I am just wrapping up a month of visiting Winnipeg schools in my role as a supervisor for education students practicing their craft in the classroom. This year I had the privilege of spending time in three different mixed grade one and two classrooms. I saw amazing things happening in all of them.
My student teacher was doing math problems with her six and seven-year olds that involved addition. These kids didn’t have pencil and paper. They were adding three digit numbers to three digit numbers in their heads! They had been taught ten different strategies for figuring out addition problems and not only could they complete the calculations mentally they could tell you which strategy they had used and why they had used it. Different kids used different strategies and that was applauded. It was amazing. They got it!
My student teacher had introduced her six and seven-year olds to Maslow’s hierarchy of needs pyramid. First they made a pyramid for themselves. What did they need to feel healthy, safe, loved, good about themselves, to be learners and have fun? Then the teacher read them stories and showed them videos about joeys (baby kangaroos) and they made a pyramid for them. One day I watched them work together as a class to make a pyramid for baby emperor penguins after seeing videos and reading books about them. It was amazing! They got it!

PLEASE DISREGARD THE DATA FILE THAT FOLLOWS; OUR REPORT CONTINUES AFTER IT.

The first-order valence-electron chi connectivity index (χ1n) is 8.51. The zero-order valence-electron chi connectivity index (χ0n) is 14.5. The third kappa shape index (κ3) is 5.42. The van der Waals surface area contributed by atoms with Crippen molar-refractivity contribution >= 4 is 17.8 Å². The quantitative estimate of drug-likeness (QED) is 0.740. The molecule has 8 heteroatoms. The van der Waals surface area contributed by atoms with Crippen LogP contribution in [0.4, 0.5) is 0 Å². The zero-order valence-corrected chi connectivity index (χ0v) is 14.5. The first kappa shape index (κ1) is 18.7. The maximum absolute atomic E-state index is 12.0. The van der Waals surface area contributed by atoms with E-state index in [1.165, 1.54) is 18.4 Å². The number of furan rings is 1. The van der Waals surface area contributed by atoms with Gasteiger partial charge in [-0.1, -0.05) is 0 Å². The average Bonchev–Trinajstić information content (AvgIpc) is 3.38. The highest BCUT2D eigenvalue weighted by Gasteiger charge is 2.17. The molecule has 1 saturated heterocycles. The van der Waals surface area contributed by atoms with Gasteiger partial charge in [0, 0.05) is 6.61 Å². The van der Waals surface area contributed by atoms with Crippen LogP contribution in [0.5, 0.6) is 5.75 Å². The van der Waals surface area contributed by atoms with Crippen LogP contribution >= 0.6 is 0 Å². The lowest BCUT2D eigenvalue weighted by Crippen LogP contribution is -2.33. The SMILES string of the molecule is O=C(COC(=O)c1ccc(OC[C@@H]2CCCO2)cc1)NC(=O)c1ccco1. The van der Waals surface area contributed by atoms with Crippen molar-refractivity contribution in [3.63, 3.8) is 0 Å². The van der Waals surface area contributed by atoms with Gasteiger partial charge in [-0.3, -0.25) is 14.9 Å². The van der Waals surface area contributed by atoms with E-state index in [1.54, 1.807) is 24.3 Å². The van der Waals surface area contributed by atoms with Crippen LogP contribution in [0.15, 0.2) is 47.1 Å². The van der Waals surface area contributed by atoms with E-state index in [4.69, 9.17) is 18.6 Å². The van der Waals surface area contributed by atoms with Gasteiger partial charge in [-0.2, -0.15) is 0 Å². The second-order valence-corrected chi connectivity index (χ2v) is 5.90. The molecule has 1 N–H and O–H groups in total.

My student teacher is Metis and she did a social studies unit introducing her six and seven-year olds to her culture. She used a medicine wheel with them. A medicine wheel has four sections emotional, mental, physical, spiritual. I watched one day while the children took special items they had brought from home or had drawn pictures of and they placed them in the “correct” spoke on their own personal medicine wheel. They could explain why they had made the choices they did. A book might go in the mental section because it made them think. A feather might be placed into the spiritual spoke because it reminded them of creation. A picture of a favorite food might go in physical because it filled them up and a photo of a grandmother in emotional because they loved her. It was amazing! They got it!
Our schools are often criticized because they aren’t deemed to be doing a good enough job. I wonder how many people who criticize actually visit to see the great needs as well as potential particularly in Winnipeg’s inner city schools, to see the great work being done by so many teachers and to see the great kids who are being stretched and challenged to be the best they can be.